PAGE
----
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Consider the zero matrix $M=o$.

Is it correct to say that $M$ then has no eigenvalues and eigenvectors? A natural guess for a candidate would be $\lambda=0$. It solves the characteristic equation $\det (M-\lambda \mathbb I)=0$. But there is no associated eigenvector, that is a nonzero vector $v$ such that: \begin{equation} Mv=\lambda v=0 \end{equation} Hence no eigenvectors and no eigenvalues? Or would one say that 0 is an eigenvalue without a corresponding eigenvector?

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    $\begingroup$ Why do you say there is no nonzero $ v $ such that $ Mv = 0 $? $\endgroup$ Jul 1, 2018 at 17:17
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    $\begingroup$ quite right. I'm not seeing the forest for the trees. Eigenvectors everywhere :) I knew this question was embarrassing, but fortunately I'm not afraid of embarrassment. $\endgroup$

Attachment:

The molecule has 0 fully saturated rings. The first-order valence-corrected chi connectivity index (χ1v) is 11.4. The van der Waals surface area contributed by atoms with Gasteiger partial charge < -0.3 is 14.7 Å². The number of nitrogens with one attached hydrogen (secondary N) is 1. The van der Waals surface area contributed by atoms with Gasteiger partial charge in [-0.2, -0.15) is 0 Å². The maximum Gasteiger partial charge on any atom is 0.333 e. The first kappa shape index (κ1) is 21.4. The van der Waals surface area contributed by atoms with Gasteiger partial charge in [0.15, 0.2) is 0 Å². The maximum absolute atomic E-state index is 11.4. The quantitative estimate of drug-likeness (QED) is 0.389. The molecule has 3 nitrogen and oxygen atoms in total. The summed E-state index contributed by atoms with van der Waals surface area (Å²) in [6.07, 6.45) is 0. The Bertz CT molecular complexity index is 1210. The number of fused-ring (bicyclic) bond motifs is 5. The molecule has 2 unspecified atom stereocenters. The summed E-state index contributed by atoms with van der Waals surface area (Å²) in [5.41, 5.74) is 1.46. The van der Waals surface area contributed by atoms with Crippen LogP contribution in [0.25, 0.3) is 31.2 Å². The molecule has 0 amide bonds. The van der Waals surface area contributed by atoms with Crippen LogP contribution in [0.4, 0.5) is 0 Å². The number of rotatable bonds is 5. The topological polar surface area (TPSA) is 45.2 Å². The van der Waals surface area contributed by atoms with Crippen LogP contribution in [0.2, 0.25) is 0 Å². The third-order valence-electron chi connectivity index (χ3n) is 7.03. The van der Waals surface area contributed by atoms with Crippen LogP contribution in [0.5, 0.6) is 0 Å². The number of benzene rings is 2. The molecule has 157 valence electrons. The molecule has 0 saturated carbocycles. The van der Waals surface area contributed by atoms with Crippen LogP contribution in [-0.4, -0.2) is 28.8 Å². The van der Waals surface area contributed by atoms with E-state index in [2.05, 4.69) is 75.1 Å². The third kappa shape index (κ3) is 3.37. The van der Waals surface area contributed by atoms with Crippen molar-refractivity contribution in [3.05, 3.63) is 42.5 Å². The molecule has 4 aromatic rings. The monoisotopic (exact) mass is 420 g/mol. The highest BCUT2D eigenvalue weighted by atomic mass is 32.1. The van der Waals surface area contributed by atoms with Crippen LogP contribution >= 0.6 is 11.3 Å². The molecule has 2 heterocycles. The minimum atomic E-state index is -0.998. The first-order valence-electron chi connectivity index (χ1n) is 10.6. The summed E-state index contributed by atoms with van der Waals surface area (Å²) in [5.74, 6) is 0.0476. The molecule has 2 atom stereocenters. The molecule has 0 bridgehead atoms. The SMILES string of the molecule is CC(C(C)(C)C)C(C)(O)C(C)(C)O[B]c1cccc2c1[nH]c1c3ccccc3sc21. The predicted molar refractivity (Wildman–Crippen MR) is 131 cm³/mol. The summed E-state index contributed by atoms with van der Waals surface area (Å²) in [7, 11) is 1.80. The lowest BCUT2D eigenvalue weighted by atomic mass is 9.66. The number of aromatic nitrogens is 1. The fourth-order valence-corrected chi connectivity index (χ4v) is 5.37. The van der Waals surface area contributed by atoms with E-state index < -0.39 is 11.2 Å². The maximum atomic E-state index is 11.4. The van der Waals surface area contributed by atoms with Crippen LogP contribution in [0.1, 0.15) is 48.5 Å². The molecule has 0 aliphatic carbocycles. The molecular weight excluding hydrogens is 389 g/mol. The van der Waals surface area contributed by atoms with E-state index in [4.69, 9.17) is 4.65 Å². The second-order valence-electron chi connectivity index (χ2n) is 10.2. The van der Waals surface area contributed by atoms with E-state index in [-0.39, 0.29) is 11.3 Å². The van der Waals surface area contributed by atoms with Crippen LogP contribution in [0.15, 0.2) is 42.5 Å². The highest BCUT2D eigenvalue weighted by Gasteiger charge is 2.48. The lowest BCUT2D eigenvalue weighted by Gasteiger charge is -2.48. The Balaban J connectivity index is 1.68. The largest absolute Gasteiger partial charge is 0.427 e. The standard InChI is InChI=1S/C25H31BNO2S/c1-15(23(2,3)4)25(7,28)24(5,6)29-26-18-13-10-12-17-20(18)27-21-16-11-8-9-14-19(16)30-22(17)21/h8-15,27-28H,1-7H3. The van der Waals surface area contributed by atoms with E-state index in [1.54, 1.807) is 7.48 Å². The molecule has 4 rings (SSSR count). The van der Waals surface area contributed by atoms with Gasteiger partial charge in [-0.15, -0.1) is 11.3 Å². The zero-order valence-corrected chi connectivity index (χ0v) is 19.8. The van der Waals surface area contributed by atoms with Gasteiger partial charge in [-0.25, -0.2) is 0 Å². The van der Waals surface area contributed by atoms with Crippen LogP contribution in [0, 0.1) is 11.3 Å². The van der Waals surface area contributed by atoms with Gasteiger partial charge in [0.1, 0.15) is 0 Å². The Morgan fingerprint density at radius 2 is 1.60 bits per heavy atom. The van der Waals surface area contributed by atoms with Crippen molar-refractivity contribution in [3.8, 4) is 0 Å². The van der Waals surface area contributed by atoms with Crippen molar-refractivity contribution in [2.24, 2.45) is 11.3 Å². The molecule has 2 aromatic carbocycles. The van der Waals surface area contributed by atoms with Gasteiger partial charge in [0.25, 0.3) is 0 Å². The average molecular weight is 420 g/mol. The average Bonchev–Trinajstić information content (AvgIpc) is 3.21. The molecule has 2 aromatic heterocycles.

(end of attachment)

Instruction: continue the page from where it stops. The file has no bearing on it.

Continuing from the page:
– Marlo
    Jul 1, 2018 at 17:22

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All nonzero vectors are eigenvectors, since all vectors $v$ satisfy $Mv=0v$ if $M$ is the zero matrix.

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  • $\begingroup$ Thanks @Hans. I can't believe how I have not seen this :) $\endgroup$
    – Marlo
    Jul 1, 2018 at 17:24
  • $\begingroup$ I would like to add that therefore the only eigenvalue is $0$. $\endgroup$ Jul 8, 2021 at 15:25
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The equation $Mv=\lambda v$ is satisfied by $\lambda =0$ and every non-zero vector.

Thus you have an eigenvalue of $0$ and all non-zero vectors as your eigenvectors.

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